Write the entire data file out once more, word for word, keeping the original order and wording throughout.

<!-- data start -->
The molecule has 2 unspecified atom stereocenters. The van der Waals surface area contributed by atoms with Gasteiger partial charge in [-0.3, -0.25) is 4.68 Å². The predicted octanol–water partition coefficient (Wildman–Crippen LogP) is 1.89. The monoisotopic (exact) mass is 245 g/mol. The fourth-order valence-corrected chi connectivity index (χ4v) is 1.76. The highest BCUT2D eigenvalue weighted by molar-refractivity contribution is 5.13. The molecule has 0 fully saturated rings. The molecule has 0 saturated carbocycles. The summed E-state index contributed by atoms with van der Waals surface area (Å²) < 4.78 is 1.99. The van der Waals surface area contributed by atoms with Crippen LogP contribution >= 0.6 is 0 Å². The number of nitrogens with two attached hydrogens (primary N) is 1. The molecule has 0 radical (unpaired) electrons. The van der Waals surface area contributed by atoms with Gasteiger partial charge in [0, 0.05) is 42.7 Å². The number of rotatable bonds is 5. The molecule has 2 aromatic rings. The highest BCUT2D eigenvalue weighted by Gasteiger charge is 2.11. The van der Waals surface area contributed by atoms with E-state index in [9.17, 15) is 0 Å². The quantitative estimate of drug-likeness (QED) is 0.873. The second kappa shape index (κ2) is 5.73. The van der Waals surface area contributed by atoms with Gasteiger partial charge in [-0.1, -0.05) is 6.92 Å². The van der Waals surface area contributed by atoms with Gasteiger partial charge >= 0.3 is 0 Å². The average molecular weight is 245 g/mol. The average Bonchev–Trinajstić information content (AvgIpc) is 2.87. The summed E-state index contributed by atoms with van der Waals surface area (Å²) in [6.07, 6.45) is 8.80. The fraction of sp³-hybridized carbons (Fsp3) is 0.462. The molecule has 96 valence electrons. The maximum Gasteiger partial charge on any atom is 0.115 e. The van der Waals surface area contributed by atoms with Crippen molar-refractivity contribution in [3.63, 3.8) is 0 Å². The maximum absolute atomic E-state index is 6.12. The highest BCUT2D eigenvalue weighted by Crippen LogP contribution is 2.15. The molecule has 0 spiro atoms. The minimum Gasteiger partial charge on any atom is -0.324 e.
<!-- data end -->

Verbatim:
The molecule has 2 unspecified atom stereocenters. The van der Waals surface area contributed by atoms with Gasteiger partial charge in [-0.3, -0.25) is 4.68 Å². The predicted octanol–water partition coefficient (Wildman–Crippen LogP) is 1.89. The monoisotopic (exact) mass is 245 g/mol. The fourth-order valence-corrected chi connectivity index (χ4v) is 1.76. The highest BCUT2D eigenvalue weighted by molar-refractivity contribution is 5.13. The molecule has 0 fully saturated rings. The molecule has 0 saturated carbocycles. The summed E-state index contributed by atoms with van der Waals surface area (Å²) < 4.78 is 1.99. The van der Waals surface area contributed by atoms with Crippen LogP contribution >= 0.6 is 0 Å². The number of nitrogens with two attached hydrogens (primary N) is 1. The molecule has 0 radical (unpaired) electrons. The van der Waals surface area contributed by atoms with Gasteiger partial charge in [0, 0.05) is 42.7 Å². The number of rotatable bonds is 5. The molecule has 2 aromatic rings. The highest BCUT2D eigenvalue weighted by Gasteiger charge is 2.11. The van der Waals surface area contributed by atoms with E-state index in [9.17, 15) is 0 Å². The quantitative estimate of drug-likeness (QED) is 0.873. The second kappa shape index (κ2) is 5.73. The van der Waals surface area contributed by atoms with Gasteiger partial charge in [-0.1, -0.05) is 6.92 Å². The van der Waals surface area contributed by atoms with Gasteiger partial charge >= 0.3 is 0 Å². The average molecular weight is 245 g/mol. The average Bonchev–Trinajstić information content (AvgIpc) is 2.87. The summed E-state index contributed by atoms with van der Waals surface area (Å²) in [6.07, 6.45) is 8.80. The fraction of sp³-hybridized carbons (Fsp3) is 0.462. The molecule has 96 valence electrons. The maximum Gasteiger partial charge on any atom is 0.115 e. The van der Waals surface area contributed by atoms with Crippen molar-refractivity contribution in [3.63, 3.8) is 0 Å². The maximum absolute atomic E-state index is 6.12. The highest BCUT2D eigenvalue weighted by Crippen LogP contribution is 2.15. The molecule has 0 spiro atoms. The minimum Gasteiger partial charge on any atom is -0.324 e.